With so many votes, opinion polls and studies in the news over the last year or more, the media has been full of all kinds of statistics, charts and graphs showing us survey results, trends and potential outcomes, and exploring various “what-if” scenarios.
Pie charts and donuts
Both these charts consist of circles divided into segments, with the arc of each segment showing the proportional value of each piece of data. They are the simplest and most efficient visual tool for comparing parts of a whole, for example, the market share of the big corporations in a sector.
These charts are frequently used to report market-research question responses: e.g. when offered a choice of A, B or C, 30% chose A, 20% chose B and 50% chose C.
The sum of the parts
The segments need to add up to 100% – the full circle – so it may be necessary to add in a segment corresponding to “other”, in order to deal with missed questions, spoiled answers etc.
Alternatively, if respondents are allowed to choose more than one answer, the sum of the segments will be more than 100%, so a different form of chart will need to be used for reporting the results.
Drawing not to scale
Because we tend to understand visual data so much more quickly than text or figures, it’s possible to manipulate a pie chart by using inaccurate drawings: if one block in the picture is bigger than another, very few people will look at the actual figures to check it’s drawn to scale.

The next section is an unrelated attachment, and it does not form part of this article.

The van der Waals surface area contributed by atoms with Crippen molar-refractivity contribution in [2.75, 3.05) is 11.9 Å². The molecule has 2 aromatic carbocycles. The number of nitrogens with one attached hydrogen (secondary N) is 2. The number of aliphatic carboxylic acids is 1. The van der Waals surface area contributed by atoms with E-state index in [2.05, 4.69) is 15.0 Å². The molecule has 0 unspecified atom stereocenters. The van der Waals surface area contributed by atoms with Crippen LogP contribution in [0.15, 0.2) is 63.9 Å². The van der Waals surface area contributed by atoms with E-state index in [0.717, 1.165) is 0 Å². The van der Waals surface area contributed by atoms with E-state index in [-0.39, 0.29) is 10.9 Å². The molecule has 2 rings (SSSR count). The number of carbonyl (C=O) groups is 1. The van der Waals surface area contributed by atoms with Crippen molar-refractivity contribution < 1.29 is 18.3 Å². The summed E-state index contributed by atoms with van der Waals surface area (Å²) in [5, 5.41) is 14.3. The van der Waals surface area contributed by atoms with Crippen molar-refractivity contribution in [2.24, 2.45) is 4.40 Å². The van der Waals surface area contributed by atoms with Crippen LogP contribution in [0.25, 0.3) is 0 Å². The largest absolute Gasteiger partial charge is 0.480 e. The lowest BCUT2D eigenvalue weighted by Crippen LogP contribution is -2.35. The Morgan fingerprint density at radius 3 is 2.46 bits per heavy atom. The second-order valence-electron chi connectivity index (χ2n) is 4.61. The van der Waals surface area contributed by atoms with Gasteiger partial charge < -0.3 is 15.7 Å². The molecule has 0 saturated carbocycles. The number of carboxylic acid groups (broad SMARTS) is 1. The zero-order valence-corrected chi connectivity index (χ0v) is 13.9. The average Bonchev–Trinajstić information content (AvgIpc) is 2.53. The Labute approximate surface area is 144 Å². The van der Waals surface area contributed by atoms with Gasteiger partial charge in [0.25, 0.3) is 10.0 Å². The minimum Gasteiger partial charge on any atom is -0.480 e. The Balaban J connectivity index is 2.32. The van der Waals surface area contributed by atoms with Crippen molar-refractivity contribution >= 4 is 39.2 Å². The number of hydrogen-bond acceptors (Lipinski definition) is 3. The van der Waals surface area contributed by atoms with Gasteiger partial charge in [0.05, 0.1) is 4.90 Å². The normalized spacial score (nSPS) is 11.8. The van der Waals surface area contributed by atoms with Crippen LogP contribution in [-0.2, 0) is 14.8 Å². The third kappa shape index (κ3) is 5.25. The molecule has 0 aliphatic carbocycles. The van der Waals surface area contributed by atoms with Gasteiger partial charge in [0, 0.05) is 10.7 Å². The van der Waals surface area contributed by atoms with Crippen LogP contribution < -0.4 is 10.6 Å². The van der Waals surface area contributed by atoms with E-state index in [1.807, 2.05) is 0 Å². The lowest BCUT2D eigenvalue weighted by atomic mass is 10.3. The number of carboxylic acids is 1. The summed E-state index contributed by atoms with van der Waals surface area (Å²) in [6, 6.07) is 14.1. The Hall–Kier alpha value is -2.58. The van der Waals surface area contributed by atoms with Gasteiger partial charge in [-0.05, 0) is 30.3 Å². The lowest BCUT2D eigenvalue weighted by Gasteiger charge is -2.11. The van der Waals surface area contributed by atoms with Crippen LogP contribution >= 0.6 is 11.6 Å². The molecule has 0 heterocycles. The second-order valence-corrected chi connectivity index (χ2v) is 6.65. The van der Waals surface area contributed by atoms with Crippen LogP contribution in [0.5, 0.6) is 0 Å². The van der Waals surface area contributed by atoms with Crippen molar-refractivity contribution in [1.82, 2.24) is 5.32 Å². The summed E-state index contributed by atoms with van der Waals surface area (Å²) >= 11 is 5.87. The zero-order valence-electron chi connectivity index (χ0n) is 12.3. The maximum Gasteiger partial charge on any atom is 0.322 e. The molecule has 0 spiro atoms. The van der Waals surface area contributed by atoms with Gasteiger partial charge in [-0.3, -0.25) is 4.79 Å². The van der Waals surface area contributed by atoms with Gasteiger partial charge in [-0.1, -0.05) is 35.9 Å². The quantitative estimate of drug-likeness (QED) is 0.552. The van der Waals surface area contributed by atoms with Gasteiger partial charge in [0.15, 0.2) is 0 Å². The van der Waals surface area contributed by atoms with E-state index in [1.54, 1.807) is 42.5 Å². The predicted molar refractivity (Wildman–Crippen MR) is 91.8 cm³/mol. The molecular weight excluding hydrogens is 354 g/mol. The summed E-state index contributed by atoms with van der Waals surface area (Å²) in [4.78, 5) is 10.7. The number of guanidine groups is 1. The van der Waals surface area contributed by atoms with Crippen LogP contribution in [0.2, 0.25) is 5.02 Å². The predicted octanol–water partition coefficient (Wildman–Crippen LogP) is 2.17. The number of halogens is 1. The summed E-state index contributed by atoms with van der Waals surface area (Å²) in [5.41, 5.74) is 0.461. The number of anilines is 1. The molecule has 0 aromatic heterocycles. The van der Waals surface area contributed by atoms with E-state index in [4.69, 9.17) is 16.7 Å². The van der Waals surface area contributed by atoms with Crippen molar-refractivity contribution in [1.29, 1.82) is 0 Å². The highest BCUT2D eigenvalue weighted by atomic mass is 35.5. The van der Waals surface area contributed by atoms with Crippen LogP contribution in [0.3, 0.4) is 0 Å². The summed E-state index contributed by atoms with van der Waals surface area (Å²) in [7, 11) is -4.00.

If there are two or more charts on a page, comparing the answers given to different questions by men and women, for example, it is important to make consistent use of colours to show the men’s answers and the women’s answers. If the colours are swapped, it’s easy for the reader to get confused.
For most of us, visual information is much more quickly apprehended by the brain than text or figures, and proportions and relative sizes make more sense than decontextualised numbers. That means that imagery and graphics are a fundamental way of getting people’s attention and displaying and communicating information about our businesses, about politics, and about the world we live in.
Bar graphs, line graphs, pies and donuts are just a few of the common chart types used. And we’re so familiar with them that we don’t always look more closely to see whether they are being used well or whether we are being lied to – whether that’s unintentionally or with malice aforethought.
Clarity is a vital aspect of communication, but, particularly in the world of politics, it isn’t always in the interests of the person producing the information. It’s important, then, to take responsibility yourself and look more closely at what – and how – data is being presented in order to ensure that you are as well-informed as possible.
And when it comes to communicating information about your own business, it’s a good idea to get the help of an expert to make sure the message is put across clearly and correctly.
If you’ve got a tricky message or complicated information that you need to get across to your stakeholders – clients, staff, investors… – we specialise in simplifying the complex and communicating unfamiliar concepts clearly through well-chosen words and careful design. Why not give us a call on 0798 661 3437?